I would suggest, then, that the break between heaven and earth, like the rest of the fissures that dominate our world, is partially due to the prevailing notion that knowledge is power. The resurrection of Jesus Christ, the glorified King of all of creation, has always been a threat to power.
We live in a broken world. To any Christian, this is obviousness and readily acknowledged. Porn, adultery, and divorce are common, even in the church. The world is still at war, and all Christians believe that won’t always be the case. Bitterness, anger, and unforgiveness still rule the day in many a family or personal interrelationship.
There are some wounds, some cuts in the flesh of the body of the world we live in, however, which are less obvious to most and less readily acknowledged as such by most Christians.
What every single one of those breaks have in common is that they all come from the story the Enlightenment tells. Each of the above wounds is a fruit of what the Enlightenment tells us what knowing is. To live those wounds is to live out that story, to know the way the Enlightenment tells us to know. To live in any or all of those areas of the inflamed flesh of our world is to identify with the Classical Liberalist story of reality and humanity told by the Enlightenment, to affirm our place in the world as established by Enlightenment ways of knowing in and of it – just as my engineer friend with the scientific painting of a series of black and white spheres.
To see that these are, indeed, wounds, however, is to live in and inhabit another story. To resist the automatizing urge and temptation to give allegiance to one side or other of our wounded world, both sides of which are inflamed, is to live a story that heads in another direction. To desire and work for reconciliation and healing is to head where the gospel directs us rather than towards the transcendently, objectively, exclusively scientifically knowing subject who makes free choices autonomously with no interference from foreigners or tyrants. It is to start to wrestle with the differences and wonder where and how unity is possible in the midst of such presumed division.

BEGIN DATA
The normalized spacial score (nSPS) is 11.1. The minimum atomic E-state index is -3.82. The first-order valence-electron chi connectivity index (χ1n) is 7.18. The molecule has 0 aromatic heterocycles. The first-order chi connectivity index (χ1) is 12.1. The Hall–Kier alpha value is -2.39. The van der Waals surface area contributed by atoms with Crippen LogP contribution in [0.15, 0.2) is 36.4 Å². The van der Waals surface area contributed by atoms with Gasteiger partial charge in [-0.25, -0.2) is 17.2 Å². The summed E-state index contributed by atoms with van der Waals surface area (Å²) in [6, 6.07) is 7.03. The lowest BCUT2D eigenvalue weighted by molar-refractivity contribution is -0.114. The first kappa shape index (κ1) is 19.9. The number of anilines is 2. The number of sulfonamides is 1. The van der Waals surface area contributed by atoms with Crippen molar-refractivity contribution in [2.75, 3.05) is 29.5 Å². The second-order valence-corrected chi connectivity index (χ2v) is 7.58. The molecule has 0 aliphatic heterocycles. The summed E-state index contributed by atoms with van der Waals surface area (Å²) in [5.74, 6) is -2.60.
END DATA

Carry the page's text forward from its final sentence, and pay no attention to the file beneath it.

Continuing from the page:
In Surprised by Hope, N.T. Wright discusses how the church’s belief in the urgent imperative to improve society was given up on at the same time - late 1800’s/early 1900’s, the climax of Enlightenment thinking - as when the church quit believing in resurrection. Instead of believing in the resurrected son of compassion, the church began settling for disembodied heaven. This was because man had come to think of himself as a disembodied ghost who moves a ragamuffin machine. Because the world had become a clock wound by a Deist god at the beginning of time and left to operate on its own.
In the face of such breaks, then, how is a unity possible? How can the world be so unified if such breaks or fissures are built into the very fabric of how our world works (quite practically, I might add)? How can we even begin to imagine such a unity between the many divisions in and of the world for which the Enlightenment is so responsible: between subjective and objective knowledge, between religion and politics, between superstition and reason, between the powerful and marginalized? Once we can even begin to imagine it, how can we then live it out?
N.T. Wright recognizes in Surprised by Hope that Wittgenstein begins to provide the answer: “It is love that believes the resurrection” (p. 72).